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What are the Banking Industry Challenges Digital Transformation can solve?

What are the Banking Industry Challenges Digital Transformation can solve?

Chief information officers (CIOs) and their teams at leading FIs are busy embracing the next primary phase of digital transformation.

Unsurprisingly, C-Suite bankers foresee and prepare for the “new normal” environments, such as remote working, unprecedented cyber-security risks, and an accelerated shift to digital channels. The challenges are formidable – stay competitive in today’s high-stakes, low-margin business climate that begins to limber up post the pandemic.

As the world’s top banks see the urgency of the situation, they must meticulously navigate through a maze and combat the disruption unleashed by new-age business models proliferated by the deeply funded FinTech. A case in point – An MIT Study highlights how venture capital in FinTech has grown by 600 percent in the last four years.

 This blog deliberates on the challenges the traditional banking sector faces that emergent technologies can fix.

Managing costs while dealing with Investor Impatience

Incumbent banks are often measured on a separate set of standards by investors who look for steady profits. When it comes to established FIs, investors are less willing to take chances than the nimbler and niche FinTech’s.

In this climate of continual business model innovations, legacy institutions can be successful if they embrace Technology as a powerful enabler. And for this, they need to decrease their costs – by modifying operations and initiating enhanced cost optimization efforts.

Additionally, accelerating internal digitization will produce a better-utilized employee task force.

Transitioning away from Legacy Systems

Digital Natives and Millennials are quickly becoming a critical demographic for retail and investment banking.

Their demands for personalized and frictionless services cannot be met with banks beset with legacy mindsets or technologies. For instance, the COBOL PL has been around for half a century – still finds use in many large financial systems.

Similarly, back-office Technology needs an overhaul – changing from anachronistic, siloed systems to a digitally interconnected ecosystem is a logical next step. Another crucial aspect technology is fast transforming is Regulatory risk reporting and compliance. Regulatory Tech is a must to respond to the fast-changing risk, security, privacy, and compliance regulations.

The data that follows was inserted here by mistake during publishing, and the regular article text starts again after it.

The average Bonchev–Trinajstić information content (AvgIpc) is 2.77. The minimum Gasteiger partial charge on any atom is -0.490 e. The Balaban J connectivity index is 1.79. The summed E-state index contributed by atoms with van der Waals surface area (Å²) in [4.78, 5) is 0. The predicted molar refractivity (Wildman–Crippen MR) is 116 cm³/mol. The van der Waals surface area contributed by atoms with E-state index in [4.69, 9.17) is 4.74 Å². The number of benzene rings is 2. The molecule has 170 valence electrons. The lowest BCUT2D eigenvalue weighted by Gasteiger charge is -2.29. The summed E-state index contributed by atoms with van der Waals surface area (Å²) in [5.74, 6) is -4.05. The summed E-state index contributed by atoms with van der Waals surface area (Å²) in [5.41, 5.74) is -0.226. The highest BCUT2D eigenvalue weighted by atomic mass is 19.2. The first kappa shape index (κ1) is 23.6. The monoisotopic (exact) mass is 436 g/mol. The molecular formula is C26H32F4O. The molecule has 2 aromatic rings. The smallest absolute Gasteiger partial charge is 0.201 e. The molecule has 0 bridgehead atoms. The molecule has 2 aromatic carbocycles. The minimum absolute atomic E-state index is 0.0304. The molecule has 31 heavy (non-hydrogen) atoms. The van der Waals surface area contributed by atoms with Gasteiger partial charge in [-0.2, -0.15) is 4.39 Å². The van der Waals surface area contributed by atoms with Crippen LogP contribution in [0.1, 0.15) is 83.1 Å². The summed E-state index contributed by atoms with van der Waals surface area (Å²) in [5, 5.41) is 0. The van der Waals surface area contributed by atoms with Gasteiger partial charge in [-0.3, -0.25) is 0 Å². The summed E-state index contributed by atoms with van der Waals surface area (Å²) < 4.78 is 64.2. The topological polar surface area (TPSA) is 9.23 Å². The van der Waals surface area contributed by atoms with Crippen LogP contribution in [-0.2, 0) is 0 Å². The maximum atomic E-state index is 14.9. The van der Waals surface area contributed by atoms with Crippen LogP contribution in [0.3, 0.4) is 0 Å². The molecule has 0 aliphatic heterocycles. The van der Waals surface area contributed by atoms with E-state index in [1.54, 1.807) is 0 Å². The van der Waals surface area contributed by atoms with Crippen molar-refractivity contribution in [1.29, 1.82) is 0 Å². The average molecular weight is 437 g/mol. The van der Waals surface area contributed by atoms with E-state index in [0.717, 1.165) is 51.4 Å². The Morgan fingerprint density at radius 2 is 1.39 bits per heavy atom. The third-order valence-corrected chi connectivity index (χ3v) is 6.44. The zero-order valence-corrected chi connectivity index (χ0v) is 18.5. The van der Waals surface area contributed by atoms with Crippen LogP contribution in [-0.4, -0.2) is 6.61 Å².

In sum, deep inside the antiquated ‘banking walls’ sits the importance of Technology.

People first, Technology second.

It is essential to remember how people, not Technology hold the key to digital transformation mandates. This insight can be evidenced in how many of the FIs go about creating their culture. Doing this successfully is what makes digital transitions less burdensome and more effective.

But this is not a straightforward or cookie-cutter process as each situation calls for examining leadership’s perspective around employee empowerment and the company’s decision-making procedures.

Seventy percent or more of financial services CEOs feel that insufficient training and a lack of necessary skills is the most significant obstacle to launching a new digital endeavor.

Nevertheless, to foster innovation, legacy institutions must prioritize human values – high emphasis on continual education, encouraging a safe environment to experiment, and promoting progressive people policies across compensation, growth, and exposure.

The takeaway is institutionalizing unique practices that translate happy employees into satisfied customers. Again, there are advanced learning tech options that can make a difference.

Changing Perspectives of Today’s Chief Information Officers

CIOs are critical stewards of digital transformations across most organizations.

They must clearly articulate the business goals and ensure that tech initiatives deliver quantifiable business value, creating lasting value over incremental progress.

To solve the industry challenges, CIOs must move beyond “managing IT.”

Their priorities must focus on the crucial customer trends – such as attracting mobile-first eCommerce consumers to incorporate AI processes that enhance decision-making or amping up risk detection proactively.

To do all this with a measure of success, CIOs must establish the role of Tech as a business and innovation partner. After that, embracing agile, end-to-end automation, PaaS, and cloud systems to forge powerful ecosystem partnerships will create unprecedented value.


When it comes to digital transformation, financial institutions face obstacles both inside and externally, some connected and some not.

In the Banking industry, there is no magic cure to all challenges, but there can be a set of standard operating procedures that deals with most known variables and problem statements. Without falling into the one-size-fits-all trap, incumbent banks must move their digital transformation agendas from “nice to have” to must-have.